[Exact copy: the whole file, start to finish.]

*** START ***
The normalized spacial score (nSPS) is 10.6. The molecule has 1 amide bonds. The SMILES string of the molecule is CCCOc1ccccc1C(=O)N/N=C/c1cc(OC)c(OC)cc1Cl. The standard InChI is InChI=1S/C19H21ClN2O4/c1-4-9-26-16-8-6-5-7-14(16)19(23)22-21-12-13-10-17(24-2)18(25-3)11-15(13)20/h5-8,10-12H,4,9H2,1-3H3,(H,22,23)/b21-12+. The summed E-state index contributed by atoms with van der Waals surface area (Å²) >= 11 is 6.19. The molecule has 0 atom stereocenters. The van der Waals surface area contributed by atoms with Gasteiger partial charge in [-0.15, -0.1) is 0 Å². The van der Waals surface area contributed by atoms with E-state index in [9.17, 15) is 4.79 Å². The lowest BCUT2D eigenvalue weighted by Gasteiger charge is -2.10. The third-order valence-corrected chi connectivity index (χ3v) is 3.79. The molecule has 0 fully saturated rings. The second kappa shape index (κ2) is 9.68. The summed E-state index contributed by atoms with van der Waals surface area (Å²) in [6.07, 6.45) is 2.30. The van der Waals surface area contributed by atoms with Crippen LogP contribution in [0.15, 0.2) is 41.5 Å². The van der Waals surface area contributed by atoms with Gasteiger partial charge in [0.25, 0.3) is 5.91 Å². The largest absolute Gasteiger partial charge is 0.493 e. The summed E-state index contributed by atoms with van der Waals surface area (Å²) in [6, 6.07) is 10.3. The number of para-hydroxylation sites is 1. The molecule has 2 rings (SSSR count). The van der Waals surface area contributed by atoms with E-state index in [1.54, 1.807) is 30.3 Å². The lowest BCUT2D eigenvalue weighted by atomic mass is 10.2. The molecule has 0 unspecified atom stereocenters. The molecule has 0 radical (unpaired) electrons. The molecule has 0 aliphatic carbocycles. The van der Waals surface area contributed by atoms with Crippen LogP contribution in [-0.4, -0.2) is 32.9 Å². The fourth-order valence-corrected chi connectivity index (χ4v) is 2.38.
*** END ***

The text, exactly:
The normalized spacial score (nSPS) is 10.6. The molecule has 1 amide bonds. The SMILES string of the molecule is CCCOc1ccccc1C(=O)N/N=C/c1cc(OC)c(OC)cc1Cl. The standard InChI is InChI=1S/C19H21ClN2O4/c1-4-9-26-16-8-6-5-7-14(16)19(23)22-21-12-13-10-17(24-2)18(25-3)11-15(13)20/h5-8,10-12H,4,9H2,1-3H3,(H,22,23)/b21-12+. The summed E-state index contributed by atoms with van der Waals surface area (Å²) >= 11 is 6.19. The molecule has 0 atom stereocenters. The van der Waals surface area contributed by atoms with Gasteiger partial charge in [-0.15, -0.1) is 0 Å². The van der Waals surface area contributed by atoms with E-state index in [9.17, 15) is 4.79 Å². The lowest BCUT2D eigenvalue weighted by Gasteiger charge is -2.10. The third-order valence-corrected chi connectivity index (χ3v) is 3.79. The molecule has 0 fully saturated rings. The second kappa shape index (κ2) is 9.68. The summed E-state index contributed by atoms with van der Waals surface area (Å²) in [6.07, 6.45) is 2.30. The van der Waals surface area contributed by atoms with Crippen LogP contribution in [0.15, 0.2) is 41.5 Å². The van der Waals surface area contributed by atoms with Gasteiger partial charge in [0.25, 0.3) is 5.91 Å². The largest absolute Gasteiger partial charge is 0.493 e. The summed E-state index contributed by atoms with van der Waals surface area (Å²) in [6, 6.07) is 10.3. The number of para-hydroxylation sites is 1. The molecule has 2 rings (SSSR count). The van der Waals surface area contributed by atoms with E-state index in [1.54, 1.807) is 30.3 Å². The lowest BCUT2D eigenvalue weighted by atomic mass is 10.2. The molecule has 0 unspecified atom stereocenters. The molecule has 0 radical (unpaired) electrons. The molecule has 0 aliphatic carbocycles. The van der Waals surface area contributed by atoms with Crippen LogP contribution in [-0.4, -0.2) is 32.9 Å². The fourth-order valence-corrected chi connectivity index (χ4v) is 2.38.